Tax – Time to Act

Making the most of your tax allowances is the key to financial success.

 Monday 27th February 2023 Author: Owen Foulkes


It is never too early to get your financial affairs in order and make sure you’re making the most of all your allowances and not unnecessarily handing over money to the taxman.

Here’s our checklist of eight things to do before 5 April every year to make sure your finances are in ship shape condition.


Step 1

Stuff your ISA and pension

Everyone gets an annual ISA allowance of £20,000 so make sure you are maximising this as much as possible, as if you don’t use it, you lose it – you can’t carry forward any unused allowances to future years.

An ISA protects your investments from capital gains, dividend and income tax, so it’s the best place for your investments. Investors with spare money they plan to save and any unused ISA allowance for this year should consider using it before the 5 April deadline.

On top of that most people can put up to £40,000 in their pension each year, so work out if you want to top-up your contributions this year and do it before the end of the tax year. This limit isn’t as immediate, as you can carry forward an unused allowances for up to three years, but it’s still worth considering. Just be aware, anyone with a very high income or who has already started to take taxable income from their pension will have a restricted annual pension limit.

Step 2

Use your capital gains tax allowance

Any investment gains held outside an ISA or pension will be subject to capital gains tax. Investors can make investment gains of up to £12,300 in the current tax year before they have to pay any tax. Gains over that amount are added to income and if they fall in the basic-rate tax band are taxed at 10% and if they fall in the higher-rate tax band are taxed at 20% (an additional 8% is added to the tax rate if the gains are from a second property).

On top of that, the tax free allowance is being slashed from April, meaning that everyone can only make £6,000 of gains before they have to pay tax on them. It means it’s doubly important to consider whether it’s worth cashing in some gains this year, up to the annual limit, so you don’t have to pay tax on them in future years.

You can use something called ‘Bed and ISA’ to realise gains and then funnel investments into an ISA and protect them from tax. You need to check you’ve got some of your £20,000 ISA allowance left, and then use your investment platform’s Bed and ISA service, which means the investment outside of the ISA is sold, the proceeds moved into an ISA and used immediately to purchase the same investment within the ISA. Just make sure that you state that you only want to sell enough to realise £12,300 of gains this tax year.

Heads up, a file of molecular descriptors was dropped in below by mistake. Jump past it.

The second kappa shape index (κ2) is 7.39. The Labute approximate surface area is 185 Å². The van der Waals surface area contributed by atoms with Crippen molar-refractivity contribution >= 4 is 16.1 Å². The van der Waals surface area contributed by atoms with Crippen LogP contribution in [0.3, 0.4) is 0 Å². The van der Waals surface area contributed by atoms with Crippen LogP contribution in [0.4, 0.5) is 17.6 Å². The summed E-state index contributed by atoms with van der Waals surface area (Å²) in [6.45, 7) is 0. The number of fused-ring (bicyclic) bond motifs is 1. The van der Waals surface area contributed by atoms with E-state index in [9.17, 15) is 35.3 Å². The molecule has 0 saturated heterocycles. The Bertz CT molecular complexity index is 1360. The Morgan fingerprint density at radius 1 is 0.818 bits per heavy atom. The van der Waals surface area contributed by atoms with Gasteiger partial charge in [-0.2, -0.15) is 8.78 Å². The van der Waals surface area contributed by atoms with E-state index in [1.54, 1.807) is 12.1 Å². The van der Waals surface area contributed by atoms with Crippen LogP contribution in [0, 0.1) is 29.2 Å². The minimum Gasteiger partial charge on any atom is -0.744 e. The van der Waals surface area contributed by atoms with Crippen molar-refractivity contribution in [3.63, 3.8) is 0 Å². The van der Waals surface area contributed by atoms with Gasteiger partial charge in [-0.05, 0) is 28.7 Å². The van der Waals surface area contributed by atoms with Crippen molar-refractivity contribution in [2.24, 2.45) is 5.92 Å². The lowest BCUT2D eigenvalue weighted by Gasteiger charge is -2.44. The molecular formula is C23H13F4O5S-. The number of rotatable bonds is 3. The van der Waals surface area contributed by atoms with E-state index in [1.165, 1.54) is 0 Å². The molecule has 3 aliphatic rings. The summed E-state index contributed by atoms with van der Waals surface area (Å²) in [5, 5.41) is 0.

Step 3

 Protect your income investments from the tax grab

From April the amount you can earn before you pay dividend tax is also being slashed, from the current £2,000 a year to £1,000. It means lots of people will pay dividend tax where they haven’t before.

This means that it’s more beneficial than ever to put your income-producing investments inside an ISA, to protect them from tax. You can use the Bed and ISA process to move assets into an ISA, but if you have too many investments to move them all in one tax year you should prioritise the ones paying the highest amount of dividends.

Step 4

Claim your free Government money

Everyone loves free money. Whether it’s tax relief on your pension, the bonus on your Lifetime ISA or ensuring you claim tax breaks that you eligible for, it’s important to get as much free Government cash as you’re entitled to.

Pensions benefit from tax relief at 20% for basic-rate taxpayers, but higher and additional rate payers can reclaim an additional 20% or 25% tax relief respectively through their tax return. That means for a basic-rate taxpayer every £1 in your pension only costs you 80p and for a higher-rate taxpayer every £1 in your pension only costs you 60p.